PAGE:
I have a resolution.
In 2021, and in the years and decades beyond, the organized Jewish community should abandon its paralyzing, archaic, immoral and dangerous objective of establishing a Palestinian state.
Our world has changed. The Middle East has changed. Israel has changed. The American Jewish community, and its objectives, must too. Suppress your anger, lay down your talking points and hear me out.
1.     The Abraham Accords

The tectonic plates of the Middle East shifted with the signing of The Abraham Accords – and they have not stopped shifting. The accords will continue to shape, if not completely guide, US Foreign Policy in the Middle East for the foreseeable future and throughout future Democratic and Republican administrations.
This diplomatic breakthrough and peace agreement, at first between a few Arab powerhouses, led by the United Arab Emirates, Bahrain, Sudan, and Morocco – and perhaps new developments will soon arise – is simply unprecedented. Add the countries that continue to follow along with whispers that Saudi Arabia will eventually join, and the map of the Middle East isn’t only re-edited: It is completely rewritten.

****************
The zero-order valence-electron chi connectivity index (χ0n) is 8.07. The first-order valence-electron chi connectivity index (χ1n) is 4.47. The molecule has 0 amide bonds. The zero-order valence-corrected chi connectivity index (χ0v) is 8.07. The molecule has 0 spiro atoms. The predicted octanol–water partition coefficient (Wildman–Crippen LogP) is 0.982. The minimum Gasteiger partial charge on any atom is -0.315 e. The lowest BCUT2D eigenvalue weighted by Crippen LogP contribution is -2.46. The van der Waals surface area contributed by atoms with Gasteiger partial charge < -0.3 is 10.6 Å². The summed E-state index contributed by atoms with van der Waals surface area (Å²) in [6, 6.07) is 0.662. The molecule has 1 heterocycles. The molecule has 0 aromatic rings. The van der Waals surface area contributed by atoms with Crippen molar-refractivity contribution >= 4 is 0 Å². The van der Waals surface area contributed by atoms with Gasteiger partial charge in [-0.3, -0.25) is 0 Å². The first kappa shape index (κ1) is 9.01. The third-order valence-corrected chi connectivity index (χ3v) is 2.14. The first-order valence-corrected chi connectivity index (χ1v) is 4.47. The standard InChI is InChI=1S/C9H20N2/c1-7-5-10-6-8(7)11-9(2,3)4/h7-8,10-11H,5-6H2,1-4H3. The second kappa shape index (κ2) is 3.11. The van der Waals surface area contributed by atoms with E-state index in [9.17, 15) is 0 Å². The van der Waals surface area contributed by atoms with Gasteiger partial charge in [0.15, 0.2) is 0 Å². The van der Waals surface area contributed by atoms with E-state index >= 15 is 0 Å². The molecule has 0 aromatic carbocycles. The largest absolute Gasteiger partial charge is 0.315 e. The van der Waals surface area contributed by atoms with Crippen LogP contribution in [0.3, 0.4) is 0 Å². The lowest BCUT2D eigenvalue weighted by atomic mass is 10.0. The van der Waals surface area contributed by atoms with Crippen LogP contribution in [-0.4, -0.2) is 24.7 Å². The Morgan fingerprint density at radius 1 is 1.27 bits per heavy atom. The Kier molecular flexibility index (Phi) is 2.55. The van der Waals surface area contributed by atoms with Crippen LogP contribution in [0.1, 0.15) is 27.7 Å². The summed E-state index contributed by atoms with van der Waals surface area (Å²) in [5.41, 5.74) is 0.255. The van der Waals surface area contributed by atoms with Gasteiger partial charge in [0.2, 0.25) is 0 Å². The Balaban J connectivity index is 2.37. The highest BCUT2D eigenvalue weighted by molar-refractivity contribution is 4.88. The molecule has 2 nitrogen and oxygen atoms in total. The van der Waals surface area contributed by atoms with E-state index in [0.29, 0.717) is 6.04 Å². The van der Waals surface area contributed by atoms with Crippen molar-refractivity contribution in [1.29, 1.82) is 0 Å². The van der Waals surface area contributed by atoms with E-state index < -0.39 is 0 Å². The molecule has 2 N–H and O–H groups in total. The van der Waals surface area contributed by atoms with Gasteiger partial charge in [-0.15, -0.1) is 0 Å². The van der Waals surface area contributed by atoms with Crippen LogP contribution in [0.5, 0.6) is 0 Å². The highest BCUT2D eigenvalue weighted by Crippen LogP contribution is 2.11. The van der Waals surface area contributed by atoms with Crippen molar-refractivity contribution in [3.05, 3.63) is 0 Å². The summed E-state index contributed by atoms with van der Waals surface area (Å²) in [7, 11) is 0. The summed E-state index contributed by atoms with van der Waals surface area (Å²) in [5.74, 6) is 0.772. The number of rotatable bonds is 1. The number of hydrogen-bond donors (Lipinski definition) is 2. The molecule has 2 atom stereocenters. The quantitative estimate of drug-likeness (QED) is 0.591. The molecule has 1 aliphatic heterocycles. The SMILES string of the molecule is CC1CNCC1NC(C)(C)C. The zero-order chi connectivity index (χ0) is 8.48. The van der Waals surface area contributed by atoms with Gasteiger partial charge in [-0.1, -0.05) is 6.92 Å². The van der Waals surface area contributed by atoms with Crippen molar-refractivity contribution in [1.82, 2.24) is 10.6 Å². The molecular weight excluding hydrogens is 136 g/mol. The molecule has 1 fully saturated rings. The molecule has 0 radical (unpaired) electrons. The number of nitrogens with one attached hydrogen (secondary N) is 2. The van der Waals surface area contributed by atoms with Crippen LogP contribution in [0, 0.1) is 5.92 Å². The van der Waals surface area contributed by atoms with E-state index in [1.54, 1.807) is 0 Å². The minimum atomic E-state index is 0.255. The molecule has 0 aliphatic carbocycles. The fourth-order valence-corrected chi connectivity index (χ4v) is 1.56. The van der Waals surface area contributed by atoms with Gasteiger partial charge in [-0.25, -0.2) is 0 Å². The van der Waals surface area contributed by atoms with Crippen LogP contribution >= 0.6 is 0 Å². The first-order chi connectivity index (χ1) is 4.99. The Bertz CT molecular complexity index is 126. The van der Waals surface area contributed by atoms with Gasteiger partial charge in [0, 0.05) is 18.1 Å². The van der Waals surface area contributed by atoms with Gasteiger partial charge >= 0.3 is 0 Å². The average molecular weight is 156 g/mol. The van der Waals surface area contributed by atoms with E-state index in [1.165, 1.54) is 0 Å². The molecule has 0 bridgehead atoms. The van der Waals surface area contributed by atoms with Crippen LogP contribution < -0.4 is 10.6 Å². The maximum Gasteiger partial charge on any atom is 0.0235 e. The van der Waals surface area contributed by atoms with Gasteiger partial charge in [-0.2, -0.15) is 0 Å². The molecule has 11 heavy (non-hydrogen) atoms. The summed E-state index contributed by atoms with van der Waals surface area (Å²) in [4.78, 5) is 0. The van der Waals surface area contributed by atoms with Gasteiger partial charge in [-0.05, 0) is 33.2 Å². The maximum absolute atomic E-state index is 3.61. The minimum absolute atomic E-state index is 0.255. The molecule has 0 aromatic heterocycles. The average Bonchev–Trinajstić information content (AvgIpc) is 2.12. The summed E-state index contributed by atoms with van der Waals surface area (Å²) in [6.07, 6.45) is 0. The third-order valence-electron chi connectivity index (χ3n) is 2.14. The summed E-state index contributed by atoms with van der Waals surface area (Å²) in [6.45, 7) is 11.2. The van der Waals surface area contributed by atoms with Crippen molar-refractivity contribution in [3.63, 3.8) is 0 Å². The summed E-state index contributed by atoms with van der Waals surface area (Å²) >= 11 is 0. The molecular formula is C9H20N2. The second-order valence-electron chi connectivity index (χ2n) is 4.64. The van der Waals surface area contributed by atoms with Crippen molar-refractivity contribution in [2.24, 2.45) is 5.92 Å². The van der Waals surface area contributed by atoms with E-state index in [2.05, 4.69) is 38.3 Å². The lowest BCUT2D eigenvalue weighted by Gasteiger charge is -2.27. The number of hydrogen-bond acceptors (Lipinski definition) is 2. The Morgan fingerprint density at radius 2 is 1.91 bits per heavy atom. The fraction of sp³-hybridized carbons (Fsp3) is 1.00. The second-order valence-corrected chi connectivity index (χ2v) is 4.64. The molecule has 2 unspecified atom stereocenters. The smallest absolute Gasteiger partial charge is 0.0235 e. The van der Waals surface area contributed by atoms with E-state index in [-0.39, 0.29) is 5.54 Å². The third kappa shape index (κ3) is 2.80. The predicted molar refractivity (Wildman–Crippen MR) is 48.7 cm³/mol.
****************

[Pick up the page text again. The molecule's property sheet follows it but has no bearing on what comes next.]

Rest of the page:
Our communal objectives must be reflected in this. This redrawn map will outlive the Trump Presidency and the Jewish community’s distaste for it. The writing is on the wall: the Abraham Accords will continue to shift, guide and influence Middle Eastern geopolitics of the twenty-first century.
Shouldn’t we jump on board? If Sunni Arab Muslim countries, their leadership and increasingly their populations don’t care about the Palestinian cause, why should we?